Mother Earth Brewing

beer at mother earth brewing, kinston n.c.

The Hub and I used the Southern Foodways Alliance BBQ Field Trip as an excuse to finally visit Mother Earth Brewing in Kinston, N.C. I’ve enjoyed the brewery’s Weeping Willow Wit at spots around Raleigh and was interested in tasting more. We had 90 minutes to kill between one meal and another. Hey, SFA, if someone had asked me, I would have told you there was nothing to do in downtown Kinston on Saturday afternoon except hit the brewery. So nearly 100 thirsty food fans poured in. The lone bartender was slammed but good natured.

We ordered a tasting flight. “You want all of them?” he said. You bet, we answered. That meant six on the regular printed card with little spaces for the glasses, plus four on the bar to the side.

the rest of the flight

This could be a really short post: I liked them all. Except the Sisters of the Moon IPA, of course. IPAs and I do not play well together. I handed that sample to @DurhamFoodie to help her wash down the ears of corn she snarfed at lunch.

The samples included both a conventional on-tap version of Dark Cloud, a Munich-style dunkel lager, and a nitro pour version, and it was interesting to compare the two. When nitrogen is introduced, the beer typically becomes less carbonated in texture and less acidic in flavor. I certainly noticed both qualities – the beer was as smooth and soft as water, but with a whole lot more flavor. We also compared the conventional and cask-conditioned versions of Second Wind, a pale ale.  Cask conditioning is a process in which a beer retains yeast for a secondary fermentation in a cask in the brewery. The beers are usually unfiltered. The difference in mouthfeel was striking, with the cask-conditioned version being ultra smooth.

The Hub thought a stout using cocoa nibs from Raleigh’s Videri Chocolate Factory in Raleigh, N.C. might be too heavy for a hot June day, but he quickly admitted his error.

The brews change frequently as the brewers experiment and explore flavors. If it wasn’t a 90-minute drive, I’d hop over there regularly to see what’s on tap. Although the taproom doesn’t serve food, it was recently announced that Mother Earth will team up with Chef & the Farmer to open an oyster bar this fall.

 

Chef & the Farmer reopens

fried sea mullet with miso-cucumber tartar sauce & crisp lemon slices

When I told Ben Knight that I smelled smoke when I walked into Chef & the Farmer, his eyes got as big as saucers. I guess it was a little soon to make a fire joke – and I knew the scent was from the new wood-fired oven. The acclaimed Kinston, N.C. restaurant, where Knight is manager and his wife Vivian Howard is chef, was heavily damaged in a January fire. It reopened on Tuesday with a shiny new kitchen, redesigned server station and some different things on the menu.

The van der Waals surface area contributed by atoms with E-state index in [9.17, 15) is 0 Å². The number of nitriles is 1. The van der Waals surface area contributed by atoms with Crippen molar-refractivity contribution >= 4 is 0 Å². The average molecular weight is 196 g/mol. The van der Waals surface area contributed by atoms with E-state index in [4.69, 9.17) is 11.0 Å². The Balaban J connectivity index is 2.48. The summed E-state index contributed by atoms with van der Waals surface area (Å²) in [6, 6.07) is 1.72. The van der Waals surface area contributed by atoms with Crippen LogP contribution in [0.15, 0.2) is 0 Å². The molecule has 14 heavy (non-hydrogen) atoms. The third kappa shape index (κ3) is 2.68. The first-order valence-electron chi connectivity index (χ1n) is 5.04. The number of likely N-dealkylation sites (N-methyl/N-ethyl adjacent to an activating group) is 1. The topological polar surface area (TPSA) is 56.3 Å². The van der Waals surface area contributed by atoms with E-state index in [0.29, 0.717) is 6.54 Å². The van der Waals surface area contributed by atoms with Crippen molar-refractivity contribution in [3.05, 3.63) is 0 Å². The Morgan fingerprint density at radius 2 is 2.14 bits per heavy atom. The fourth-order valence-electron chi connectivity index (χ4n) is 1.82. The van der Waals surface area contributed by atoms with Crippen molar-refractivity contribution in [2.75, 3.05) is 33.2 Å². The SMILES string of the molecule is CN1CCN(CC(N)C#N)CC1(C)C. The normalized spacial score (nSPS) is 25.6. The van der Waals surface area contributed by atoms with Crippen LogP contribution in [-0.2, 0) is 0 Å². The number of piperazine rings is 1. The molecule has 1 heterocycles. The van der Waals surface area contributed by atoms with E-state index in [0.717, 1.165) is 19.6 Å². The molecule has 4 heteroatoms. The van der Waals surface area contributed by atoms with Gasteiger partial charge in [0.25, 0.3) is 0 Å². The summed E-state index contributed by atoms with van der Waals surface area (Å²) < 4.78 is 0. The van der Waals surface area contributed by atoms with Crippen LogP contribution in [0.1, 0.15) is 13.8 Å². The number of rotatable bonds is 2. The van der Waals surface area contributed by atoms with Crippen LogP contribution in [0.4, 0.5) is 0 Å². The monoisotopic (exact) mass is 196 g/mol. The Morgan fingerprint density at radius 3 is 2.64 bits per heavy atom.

Howard used the forced closing to read up on new techniques and hone her skills at a Chicago whole-animal butcher. He goal was to add eastern North Carolina-style charcuterie to the menu, and it was already present. She turned two pigs, who had been born the week of the fire, into items on the opening-night menu: pork belly skewers with candied bell peppers, “canadian bacon” (more like prosciutto, and awesome) with new potato and pickled ramp salad, and green garlic sausage with red peas and cabbage. Sausage from the piggies also was in a new item, the Pimp My Grits menu of creamy grits with additions like pimento cheese and greens.

It’s hard for me to walk by pork belly, and this one paired not-too-salty belly with sweet-spicy peppers. On

'canadian bacon,' new potato-pickled ramp salad, horseradish-bacon vinaigrette, crackin' cornbread

the Share Plate menu was mullet, which you rarely see in restaurants and I’d never tasted. It was crispy fried with a miso-cucumber tartar sauce. She had also fried paper-thin slices of lemon, giving the hint of citrus you find with squeezing lemon over fried fish, but better, like lemon potato chips. I had expected mullet to have a strong flavor, but it was mild and moist, with a firm texture.

Also irresistible to me is tilefish. It’s another little-known seafood that I rarely see outside of the coast. It’s a thin, flat fish with a light, sweet flavor. The vegetables in the entree dish were as good as the fish – caramelized little carrots and turnips, with bok choy. The Hub’s shellfish dish, which included clams, mussels, shrimp and a giant soft-shelled crab, all over Carolina Gold rice, was reminiscent of bouillabaisse, but with less liquid.

So, they’re back and cooking on all burners. And don’t worry if you get a little whiff of smoke when you walk in. No need to grab a fire extinguisher.